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Kai Bosch lead press shot med c Sam Taylor Edwards

Kai Bosch mulls over putting the kibosh on a fading relationship in love-lorn single “Tulips”

11 January 2024, 10:00 | Written by Adam Goldsmith

Drawing on Berlin’s heady night-time scene as inspiration for instrumentally-driven introspection, Kai Bosch examines the sensation of feeling a relationship falling apart in slow-motion on “Tulips”

Google the definition of the noun kibosh, and you’ll find something like this: “to spoil or destroy an idea or plan.” Londoner Kai Bosch therefore adopts a fitting homophone for his artistry, his music so often addressing the unspooling of relationships; and love’s great plans. Coming out as gay at 14, Bosch embraced his vulnerabilities in favour of rejecting them. It is in these grapples with his identity that forms the basis of his brand of vibrant alt-pop. On “Spider”, one of his most popular singles to date, the ethereal multi-instrumentalist imagines his love as the aforementioned creature, stepped on as if something to be feared and repulsed by.

Not one to lighten the mood simply for the sake of it, on “Tulips” we find the Cornish-born singer attempting to grasp hold of a relationship that has already found itself smashed against the rocks. With little left to latch onto but the recollections of a love now lost, Bosch imagines the memories of his former flame as a tangible object, its imprint crushed between the covers of a book forever. “The song was inspired by the idea of flower pressings and how you can preserve the colour and beauty of something that is still dead nonetheless - and how I wish I could do that to the relationship I had with my ex,” he explains.

Bosch continues, "'Tulips' is about the realisation that you have nothing left to give to a relationship, it’s a bittersweet feeling of optimism and hope for the future while also feeling a pang of regret that things aren’t the way they once were. I wrote it towards the end of a stint living with my ex boyfriend and realising that giving my love to him wasn’t worth my time anymore as I wasn't getting anything in return."

With producer Charlie Andrew’s Alt-J experiences riding through its rhythms, the soundscape of “Tulips” swirls as Bosch replays the relationship breakdown himself. Attempting to “fabricate a feeling that’s no longer there,” the track even literally skips and stutters electronically before restarting midway through. Although now residing in London, Bosch’s artistic identity was forged when he found himself drawn to the thrum of Berlin’s vibrant nightlife. The inevitable influence of the German capital vibrates through his catalogue, contrasting sharply with the often maudlin topics tackled by the twenty-something’s lyricism.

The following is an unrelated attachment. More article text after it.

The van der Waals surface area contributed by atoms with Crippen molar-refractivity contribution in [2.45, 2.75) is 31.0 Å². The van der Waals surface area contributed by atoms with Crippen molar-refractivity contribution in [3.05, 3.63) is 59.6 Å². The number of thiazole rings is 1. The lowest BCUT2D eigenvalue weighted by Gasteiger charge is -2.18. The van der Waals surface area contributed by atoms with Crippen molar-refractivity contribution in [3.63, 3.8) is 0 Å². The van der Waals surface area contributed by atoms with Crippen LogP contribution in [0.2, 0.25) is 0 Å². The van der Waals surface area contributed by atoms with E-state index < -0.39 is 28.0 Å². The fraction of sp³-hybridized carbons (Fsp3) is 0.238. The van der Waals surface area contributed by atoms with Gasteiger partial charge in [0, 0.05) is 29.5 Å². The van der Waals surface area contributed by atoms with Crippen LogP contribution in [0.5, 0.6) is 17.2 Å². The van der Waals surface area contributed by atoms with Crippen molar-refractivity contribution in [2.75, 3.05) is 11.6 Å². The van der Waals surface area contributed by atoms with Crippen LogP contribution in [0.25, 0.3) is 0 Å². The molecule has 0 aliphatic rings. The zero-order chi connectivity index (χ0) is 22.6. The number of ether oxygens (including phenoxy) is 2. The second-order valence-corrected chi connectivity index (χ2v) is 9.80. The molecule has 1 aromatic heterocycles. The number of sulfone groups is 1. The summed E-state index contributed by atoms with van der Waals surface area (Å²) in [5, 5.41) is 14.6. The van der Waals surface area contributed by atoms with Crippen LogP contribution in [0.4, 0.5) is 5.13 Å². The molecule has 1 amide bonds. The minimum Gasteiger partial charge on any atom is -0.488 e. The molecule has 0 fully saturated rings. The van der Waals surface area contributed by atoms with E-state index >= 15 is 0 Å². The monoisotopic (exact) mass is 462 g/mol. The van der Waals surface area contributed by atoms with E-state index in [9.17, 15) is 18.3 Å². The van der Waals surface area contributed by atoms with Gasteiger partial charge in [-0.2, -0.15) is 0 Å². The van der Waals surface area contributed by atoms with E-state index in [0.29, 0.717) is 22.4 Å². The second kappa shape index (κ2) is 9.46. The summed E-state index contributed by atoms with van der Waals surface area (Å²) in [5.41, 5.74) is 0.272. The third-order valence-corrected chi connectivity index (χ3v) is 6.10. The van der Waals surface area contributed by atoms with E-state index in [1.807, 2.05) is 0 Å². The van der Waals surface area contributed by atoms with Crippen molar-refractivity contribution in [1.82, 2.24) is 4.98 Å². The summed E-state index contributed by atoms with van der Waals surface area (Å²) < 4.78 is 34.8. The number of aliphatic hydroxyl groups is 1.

Indeed, there’s a little of Irish breakout Biig Piig in the way that Bosch often matches weary vocals referencing nights out with catchy, but understated electronic beats. It's also hard to un-hear the inspiration Bosch took as an adolescent from Lorde and Lana Del Rey records which similarly spun silk from tales of blown-out exuberance. In “Be Right Back” — one such track — he describes a hazy night out, powered by the riptides of friendship and the feeling of invincibility that comes from a young urban-rich lifestyle. “This city will be the death of me and I’m fine with that,” he riffs.

On “Tulips” though, Bosch exposes a more mature, vulnerable figure. While retaining his signature bouncy and gossamer qualities, this subtle evolution to the artist’s sound will kibosh any doubts about his potential to keep audiences swaying in dimly-lit venues.

"Tulips" is out now. Find Kai Bosch on Instagram.

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